The Association of School Environments with Youth Physical Activity

Department of Psychology, San Diego State University, San Diego, California, United States
American Journal of Public Health (Impact Factor: 4.55). 05/2001; 91(4):618-20. DOI: 10.2105/AJPH.91.4.618
Source: PubMed


This study assessed the association of school environmental characteristics with student physical activity on campus.
Physical activity areas (n = 137) at 24 public middle schools were assessed for area type, size, and improvements (e.g., basketball courts). Student physical activity and the presence of equipment and supervision were directly observed before school, after lunch, and after school.
Environmental characteristics explained 42% of the variance in the proportion of girls who were physically active and 59% of the variance for boys.
School environments with high levels of supervision and improvements stimulated girls and boys to be more physically active.

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    • "Such settings are potentially important to individual involvement in physical activity (King et al., 2002). As nearly all children attend school and because they spend a considerable part of their awake time in school, it seems important to understand the impact of the school environment on children's physical activity (Sallis et al., 2001). "

    Full-text · Dataset · Nov 2015
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    • "Opening up schoolyards, with supervision during nonschool hours to address safety concerns, has been found to increase PA levels in children (Parley et al. 2007; Sallis et al. 2001). Facilities within schoolyards such as basketball courts and soccer fields were found to increase PA levels during recess and after school (Sallis et al. 2001), and multicolored playgrounds that allow for different types of activities were found to increase MVPA levels during recess (Ridgers et al. 2007) over unmarked or unstructured play areas. Another significant predictor of PA is the presence and use of public transit. "
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    ABSTRACT: This article reviews empirical scholarship on preventable actual causes of death—namely, physical activity, food, and traffic-induced injury–related built environment interventions that lead to health improvements. A systems perspective built on the ecological health model is offered that addresses social determinants of health- and place-based contexts. In doing so, this article offers examples of upstream approaches to address the actual causes of death and ends with guidance on planning practice, research, and teaching organized around the research divisions of the Association of Collegiate Schools of Planning.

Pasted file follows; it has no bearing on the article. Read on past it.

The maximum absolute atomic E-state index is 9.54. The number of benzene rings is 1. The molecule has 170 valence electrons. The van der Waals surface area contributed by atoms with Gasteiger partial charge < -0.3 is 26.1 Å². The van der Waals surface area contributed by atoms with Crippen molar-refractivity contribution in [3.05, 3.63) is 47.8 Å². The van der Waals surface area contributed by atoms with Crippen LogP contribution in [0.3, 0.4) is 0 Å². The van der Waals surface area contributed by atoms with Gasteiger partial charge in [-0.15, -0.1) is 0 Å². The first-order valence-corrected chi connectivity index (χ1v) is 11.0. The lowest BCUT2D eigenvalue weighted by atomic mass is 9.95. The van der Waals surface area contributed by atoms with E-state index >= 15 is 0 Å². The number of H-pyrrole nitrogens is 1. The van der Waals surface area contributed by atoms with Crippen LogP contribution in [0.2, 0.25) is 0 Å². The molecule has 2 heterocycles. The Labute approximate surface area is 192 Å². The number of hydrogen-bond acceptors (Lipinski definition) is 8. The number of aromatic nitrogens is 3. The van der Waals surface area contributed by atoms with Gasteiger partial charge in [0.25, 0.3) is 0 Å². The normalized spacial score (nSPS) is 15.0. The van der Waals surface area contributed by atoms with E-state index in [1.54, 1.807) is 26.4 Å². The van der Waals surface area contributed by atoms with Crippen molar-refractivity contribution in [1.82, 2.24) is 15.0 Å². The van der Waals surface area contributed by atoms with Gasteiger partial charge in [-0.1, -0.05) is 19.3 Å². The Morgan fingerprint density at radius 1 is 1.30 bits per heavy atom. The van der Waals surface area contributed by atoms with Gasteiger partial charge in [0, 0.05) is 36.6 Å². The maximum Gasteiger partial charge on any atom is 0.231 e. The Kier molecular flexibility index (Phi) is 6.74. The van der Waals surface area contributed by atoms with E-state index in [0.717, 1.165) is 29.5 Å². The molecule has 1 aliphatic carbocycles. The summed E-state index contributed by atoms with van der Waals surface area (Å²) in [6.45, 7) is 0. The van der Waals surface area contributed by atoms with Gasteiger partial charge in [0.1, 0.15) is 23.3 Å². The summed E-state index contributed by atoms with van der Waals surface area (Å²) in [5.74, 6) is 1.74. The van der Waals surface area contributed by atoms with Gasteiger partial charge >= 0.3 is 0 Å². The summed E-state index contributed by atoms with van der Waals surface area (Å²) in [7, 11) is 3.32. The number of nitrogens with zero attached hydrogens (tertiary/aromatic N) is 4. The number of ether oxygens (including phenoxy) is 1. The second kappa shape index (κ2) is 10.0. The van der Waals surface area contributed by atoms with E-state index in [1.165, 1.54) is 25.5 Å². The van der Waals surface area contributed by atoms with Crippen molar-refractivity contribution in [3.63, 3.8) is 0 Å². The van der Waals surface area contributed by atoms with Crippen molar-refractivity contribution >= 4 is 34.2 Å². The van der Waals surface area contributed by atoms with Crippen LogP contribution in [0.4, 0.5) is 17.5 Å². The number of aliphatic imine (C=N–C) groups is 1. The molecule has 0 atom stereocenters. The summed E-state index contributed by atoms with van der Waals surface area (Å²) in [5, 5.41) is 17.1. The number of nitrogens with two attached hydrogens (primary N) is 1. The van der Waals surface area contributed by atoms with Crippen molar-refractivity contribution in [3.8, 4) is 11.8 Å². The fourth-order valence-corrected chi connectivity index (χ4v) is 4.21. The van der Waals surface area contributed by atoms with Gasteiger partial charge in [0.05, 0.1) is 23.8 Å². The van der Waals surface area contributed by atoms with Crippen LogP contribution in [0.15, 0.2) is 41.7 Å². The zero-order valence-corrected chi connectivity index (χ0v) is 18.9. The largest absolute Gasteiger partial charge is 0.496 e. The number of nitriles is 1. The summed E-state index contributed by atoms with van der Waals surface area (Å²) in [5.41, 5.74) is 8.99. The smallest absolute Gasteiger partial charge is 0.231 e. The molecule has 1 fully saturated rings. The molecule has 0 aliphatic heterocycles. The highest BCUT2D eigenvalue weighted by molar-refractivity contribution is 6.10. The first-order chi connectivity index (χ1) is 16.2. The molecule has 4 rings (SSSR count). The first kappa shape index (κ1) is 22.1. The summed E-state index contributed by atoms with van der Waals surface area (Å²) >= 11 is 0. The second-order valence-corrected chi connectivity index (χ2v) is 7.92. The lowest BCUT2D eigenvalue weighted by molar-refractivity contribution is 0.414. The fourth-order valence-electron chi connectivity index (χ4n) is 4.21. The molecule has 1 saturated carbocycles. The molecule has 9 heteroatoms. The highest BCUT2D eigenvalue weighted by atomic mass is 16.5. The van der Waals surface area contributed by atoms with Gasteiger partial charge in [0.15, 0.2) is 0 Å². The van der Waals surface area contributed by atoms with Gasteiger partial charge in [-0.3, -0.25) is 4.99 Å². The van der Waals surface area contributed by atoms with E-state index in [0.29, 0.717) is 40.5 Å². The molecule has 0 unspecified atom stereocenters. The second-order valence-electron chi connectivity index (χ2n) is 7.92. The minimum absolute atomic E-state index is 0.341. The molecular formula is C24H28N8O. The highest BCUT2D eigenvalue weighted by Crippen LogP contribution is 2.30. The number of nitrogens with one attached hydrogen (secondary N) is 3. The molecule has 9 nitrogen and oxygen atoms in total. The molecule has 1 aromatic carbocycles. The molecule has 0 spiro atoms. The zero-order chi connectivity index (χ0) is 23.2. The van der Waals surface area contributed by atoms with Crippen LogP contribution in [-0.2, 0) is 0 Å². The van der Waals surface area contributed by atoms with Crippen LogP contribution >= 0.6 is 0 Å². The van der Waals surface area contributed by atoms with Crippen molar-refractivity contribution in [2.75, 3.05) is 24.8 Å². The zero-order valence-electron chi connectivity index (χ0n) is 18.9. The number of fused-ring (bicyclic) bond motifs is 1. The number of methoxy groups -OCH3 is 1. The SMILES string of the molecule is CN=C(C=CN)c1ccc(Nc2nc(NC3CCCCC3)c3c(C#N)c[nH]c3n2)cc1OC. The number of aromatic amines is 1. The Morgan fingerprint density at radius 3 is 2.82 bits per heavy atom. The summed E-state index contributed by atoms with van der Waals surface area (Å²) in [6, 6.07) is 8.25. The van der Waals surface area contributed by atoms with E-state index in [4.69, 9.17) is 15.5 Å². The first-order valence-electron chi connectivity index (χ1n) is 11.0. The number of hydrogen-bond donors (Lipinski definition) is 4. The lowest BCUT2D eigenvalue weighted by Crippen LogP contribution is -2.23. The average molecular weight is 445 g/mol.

Full-text · Article · Dec 2014 · Journal of Planning Literature
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    • "Indeed, some studies have associated children's active commuting with not only a better cardiometabolic profile (Cooper et al., 2008) and level of fitness (Chillón et al., 2010) but also with children's smaller waist circumference (Andersen et al., 2011). However, other studies have found no positive association between active commuting to school (ACS) and obesity and metabolic risk factors (Chillón et al., 2012; Dunton et al., 2009; Heelan et al., 2005; Rosenberg, Sallis, Conway, Cain, & McKenzie, 2006; Sallis et al., 2001). Distance to school has been consistently linked to active commuting rates, such as those living close to school commuting more actively than those living further away. "
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    ABSTRACT: Purpose: The aim of this study was to examine (a) whether distance from home to school is a determinant of active commuting to school (ACS), (b) the relationship between distance from home to heavily used facilities (school, green spaces, and sports facilities) and the weight status and cardiometabolic risk categories, and (c) whether ACS has a positive impact on schoolchildren's health. Method: A cross-sectional study was conducted with 956 schoolchildren aged 10 to 12 years from the province of Cuenca, Spain. Height, weight, fat mass, waist circumference, blood pressure, fasting plasma lipid profile, insulin, fitness, physical activity, and ACS were measured. Distances from home to facilities were measured by a geographic information system, and a validated metabolic syndrome index was used. Findings: Children living closer to school (less than 600 m) commuted actively to school more frequently than children living further away (more than 800 m). Normoweight boys lived further away from sports facilities than overweight/obese peers, and children presenting higher cardiometabolic risk levels lived closer to school than those who did not. No differences were found between children who daily walked/cycled to school and those commuting actively to school less frequently in body mass index, metabolic syndrome index, fitness, and physical activity. Conclusions: ACS had no positive impact on schoolchildren's health. Distance to school is an indicator of active commuting. However, it seems that not enough physical activity is done to prevent obesity and cardiometabolic risk factors in rural areas.
    Full-text · Article · Sep 2014 · Health Education & Behavior
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